Photo Credit: Patrick Gensel
Tuckerman Ravine means business. Every year, at least one person gets injured or killed negotiating this steep-ridged bowl on the eastern shoulder of Mt. Washington. It can be hard to process that information in on a beautiful August day, when so many of us ascend the 6,288 foot summit of Mt. Washington via the Tuckerman Ravine Trail that the route seems tame. But in September of 2013, a 25-year-old man slipped and fell 150 feet to his death in Tuckerman Ravine because he ventured off the trail to fill his water bottle.
Steep descents, dangerous crevasses, avalanche conditions, and strong winds all earn this bowl its reputation as a forbidding destination -- while the adrenalin rush of skiing down 45 to 55-degree pitches through up to 50 feet of snow makes it the consummate backcountry ski experience.
Skiing and Hiking Tuckerman Ravine
In the summer and early autumn, Tuckerman Ravine Trail is one of the most popular ways to reach the summit of Mt. Washington. The first 2.4 miles of the 4.1 mile ascent to the top is an easy ramble; we saw many families with young children along the way. And the ascent to the lip of the Ravine is easier than one might think, thanks to well-worn switchbacks. Beyond the Ravine, it's a tough scramble up the steep, stony cone of Mt. Washington, but the views from the summit over the entire Presidential Range are worth every step.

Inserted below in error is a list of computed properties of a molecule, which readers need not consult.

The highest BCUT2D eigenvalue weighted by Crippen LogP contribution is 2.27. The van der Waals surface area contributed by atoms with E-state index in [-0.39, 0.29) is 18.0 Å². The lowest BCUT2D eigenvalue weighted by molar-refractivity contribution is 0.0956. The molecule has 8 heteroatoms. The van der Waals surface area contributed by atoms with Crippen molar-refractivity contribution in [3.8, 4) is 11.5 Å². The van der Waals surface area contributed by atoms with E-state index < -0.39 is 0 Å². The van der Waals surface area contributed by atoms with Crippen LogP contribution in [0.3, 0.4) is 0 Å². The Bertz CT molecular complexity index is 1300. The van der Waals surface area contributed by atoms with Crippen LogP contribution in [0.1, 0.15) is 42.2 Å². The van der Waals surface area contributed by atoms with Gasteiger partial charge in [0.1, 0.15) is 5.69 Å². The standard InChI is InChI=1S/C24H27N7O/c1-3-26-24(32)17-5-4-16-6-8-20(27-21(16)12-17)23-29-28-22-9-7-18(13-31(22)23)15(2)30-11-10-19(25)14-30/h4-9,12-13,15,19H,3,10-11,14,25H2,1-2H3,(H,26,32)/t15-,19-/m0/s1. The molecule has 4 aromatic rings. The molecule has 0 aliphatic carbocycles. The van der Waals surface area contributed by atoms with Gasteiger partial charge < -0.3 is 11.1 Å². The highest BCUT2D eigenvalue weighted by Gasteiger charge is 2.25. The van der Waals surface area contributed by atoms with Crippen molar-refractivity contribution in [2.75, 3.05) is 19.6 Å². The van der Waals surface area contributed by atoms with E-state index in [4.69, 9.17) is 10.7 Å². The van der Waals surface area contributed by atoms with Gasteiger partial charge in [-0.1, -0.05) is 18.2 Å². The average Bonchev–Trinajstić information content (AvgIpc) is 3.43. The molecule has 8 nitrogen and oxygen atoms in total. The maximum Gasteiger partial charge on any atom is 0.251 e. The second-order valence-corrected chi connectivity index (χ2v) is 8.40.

Skiing Tuckerman Ravine is another matter. Every year, the bowl collects snow blown off the summit of Mt. Washington, where winds of over 100 mph are not uncommon. So much snow and shelter from the sun means that the bowl can have good ski conditions long after the season has ended in other locations. In fact, due to the risk of avalanche at the lip of the Ravine, the backcountry season doesn't usually start for Tuckerman Ravine until April. Some years, we're able to ski the bowl into June.
Tuckerman Ravine, Bring Your Own
Photo Credit: Jonathan Hinkle on Flickr
Skiers need to realize that there are no lifts and no facilities at Tuckerman Ravine. We'll be transporting skis, ski boots, poles, food, and other supplies along a trail that may be covered in deep snow to the headwall of the Ravine. Good hiking boots are essential for this hike in.
From there, it's a steep climb up the wall, followed by a descent at a constant pitch of at least 40 degrees. Intrepid skiers can hike beyond the lip of the Ravine to the snow fields near the summit, and it is possible to ski from the summit of Mt. Washington all the way down the Ravine to the Sherburne Ski Trail, which heads back to the trailhead.
It's not for the faint of heart, but during the height of the season, as many as 3000 backcountry skiers arrive at Tuckerman Ravine daily to experience the thrill of this experience.
Hikers and skiers access Tuckerman Ravine the same way, from Pinkham Notch Visitor's Center on New Hampshire's Route 16. The Mount Washington Avalanche Center posts the latest conditions at the Ravine each day.
Photo Credit: Doug Letterman